Lee Jung-hoo is ranked 14th in ESPN’s free agent rankings

Lee Jung-hoo, 25, who has declared his intention to play in the major leagues next year, will sign a five-year, $63 million contract, according to an analysis. That’s an average of $12.5 million per year (about 16.6 billion won). That’s more than 15 times the salary he earned at Kiwoom this season (1.1 billion won).

ESPN, an American sports channel, made the prediction on Tuesday, ranking Lee 14th among major league players looking for a team as a free agent next year. He is third on the list behind Cody Bellinger (28) and Matt Chapman (30). “He’s considered a starter by most teams in the big leagues,” ESPN said, adding that he has moderate power and can play both right field and center field. Given his relatively young age, he could be offered a long-term contract of six years or more, but he is likely to sign a short-term deal first to prove himself and then try to hit the free agency jackpot once again.

American sports experts generally agree that Lee is worth more than $10 million per year. Earlier, CBS Sports estimated the size of Lee’s contract at six years and $90 million ($15 million per year average). ESPN was more generous. 카지노사이트 His value can be gauged by comparing it to the average salary of all major league players ($4.9 million).

The No. 1 overall free agent is, of course, Shohei Ohtani (29). ESPN predicts that he’ll sign a massive 10-year, $520 million contract. It’s the largest in free agency history.

The previous record was nine years and $360 million for Aaron Judge (31-New York Yankees) last year.

Ohtani’s contract with the Los Angeles Angels ends this year. As a free agent, he is free to negotiate with any team. However, he underwent elbow ligament reconstruction surgery during this season and will be limited to batting next year. His market value has dropped somewhat as he’s gone from being a two-way player to a one-way player. However, he will be able to use the “ido” again in 2025 when his elbow heals. Ohtani is still an attractive investment for teams that want to acquire a superstar pitcher and hitter in one deal.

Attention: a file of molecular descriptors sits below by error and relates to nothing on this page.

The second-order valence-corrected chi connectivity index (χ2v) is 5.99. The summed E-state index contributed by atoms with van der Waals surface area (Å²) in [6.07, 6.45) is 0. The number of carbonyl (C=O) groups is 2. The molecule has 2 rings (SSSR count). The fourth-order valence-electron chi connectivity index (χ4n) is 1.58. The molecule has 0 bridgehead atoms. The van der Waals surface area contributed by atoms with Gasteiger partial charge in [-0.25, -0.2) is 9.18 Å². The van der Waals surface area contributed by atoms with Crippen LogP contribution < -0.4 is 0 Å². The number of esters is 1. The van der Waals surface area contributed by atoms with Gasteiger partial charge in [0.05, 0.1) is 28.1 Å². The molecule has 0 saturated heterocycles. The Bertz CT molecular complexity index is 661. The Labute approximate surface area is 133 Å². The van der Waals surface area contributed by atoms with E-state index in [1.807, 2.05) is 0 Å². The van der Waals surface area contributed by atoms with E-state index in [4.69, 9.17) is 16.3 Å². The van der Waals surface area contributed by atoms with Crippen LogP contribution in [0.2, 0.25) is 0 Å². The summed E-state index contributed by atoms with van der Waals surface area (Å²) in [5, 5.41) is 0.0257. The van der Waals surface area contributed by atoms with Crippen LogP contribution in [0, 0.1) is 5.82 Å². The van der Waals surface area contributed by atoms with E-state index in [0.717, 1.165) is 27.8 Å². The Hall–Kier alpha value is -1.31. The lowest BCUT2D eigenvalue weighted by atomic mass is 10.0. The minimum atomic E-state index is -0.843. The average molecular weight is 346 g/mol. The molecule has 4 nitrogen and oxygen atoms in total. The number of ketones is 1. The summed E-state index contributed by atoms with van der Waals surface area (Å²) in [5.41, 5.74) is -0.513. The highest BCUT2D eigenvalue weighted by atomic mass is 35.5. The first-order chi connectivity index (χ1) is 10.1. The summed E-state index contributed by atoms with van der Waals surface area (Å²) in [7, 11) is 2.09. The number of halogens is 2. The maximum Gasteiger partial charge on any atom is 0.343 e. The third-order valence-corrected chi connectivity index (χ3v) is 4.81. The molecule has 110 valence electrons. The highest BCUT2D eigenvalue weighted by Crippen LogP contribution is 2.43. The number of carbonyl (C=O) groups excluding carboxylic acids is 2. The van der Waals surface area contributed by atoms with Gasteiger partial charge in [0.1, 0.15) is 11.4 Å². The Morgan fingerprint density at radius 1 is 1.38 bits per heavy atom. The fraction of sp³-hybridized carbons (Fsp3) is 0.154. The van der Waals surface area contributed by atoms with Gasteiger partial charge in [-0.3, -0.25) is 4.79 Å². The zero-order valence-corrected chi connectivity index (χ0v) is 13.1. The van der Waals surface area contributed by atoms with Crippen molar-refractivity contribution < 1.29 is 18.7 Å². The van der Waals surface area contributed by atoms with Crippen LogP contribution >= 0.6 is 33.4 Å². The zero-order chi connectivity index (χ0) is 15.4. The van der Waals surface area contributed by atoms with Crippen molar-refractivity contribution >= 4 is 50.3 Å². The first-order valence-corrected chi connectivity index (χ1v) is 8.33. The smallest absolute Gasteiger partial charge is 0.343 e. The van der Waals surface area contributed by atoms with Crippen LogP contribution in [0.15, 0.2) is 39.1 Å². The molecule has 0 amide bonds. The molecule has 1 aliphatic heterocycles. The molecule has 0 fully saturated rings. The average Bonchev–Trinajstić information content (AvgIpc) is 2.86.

The Los Angeles Dodgers are the frontrunners in the race for Ohtani. They haven’t signed any big-name free agents since the 2022 season ended, and they’ve conserved money by letting some of their internal players walk. Clayton Kershaw, 35, is showing signs of aging and needs an ace to take over on the mound, so many experts are predicting a move to the Dodgers. According to MLB.com, “Ohtani’s name came up the most in the general managers’ meetings, with most believing the Dodgers would be the eventual winners of the deal.”

Ohtani has yet to win a championship between Japan and the United States. The fact that the Dodgers, a perennial championship contender, could help him get his wish was an important consideration for him. In his six years with the Los Angeles Angels, Ohtani never made it to the postseason. The fact that the Dodgers have a large Japanese diaspora in Los Angeles and a mild climate is also an advantage.

Outside of the Dodgers, the deep-pocketed Texas Rangers and Seattle Mariners are dark horses.

The Mariners are the team that Ichiro Suzuki, one of the idols of Japanese baseball players, played for. Ichiro is now a special assistant to the chairman of the Mariners. Rangers and Mariners fans have been actively courting Ohtani during the season, waving signs with the message “Come play for us” when he visits the stadium for away games. “The Rangers will offer the most money in professional sports, beating out the Dodgers and Mariners,” according to The Athletic.

ESPN’s No. 2 free agent is Orix Buffaloes right-hander Yoshinobu Yamamoto, 24. After winning four pitching titles in three consecutive years, an unprecedented feat in Japanese baseball, Yamamoto will try his hand at the major leagues next year. He is expected to sign a seven-year, $212 million contract ($30.3 million per year average).

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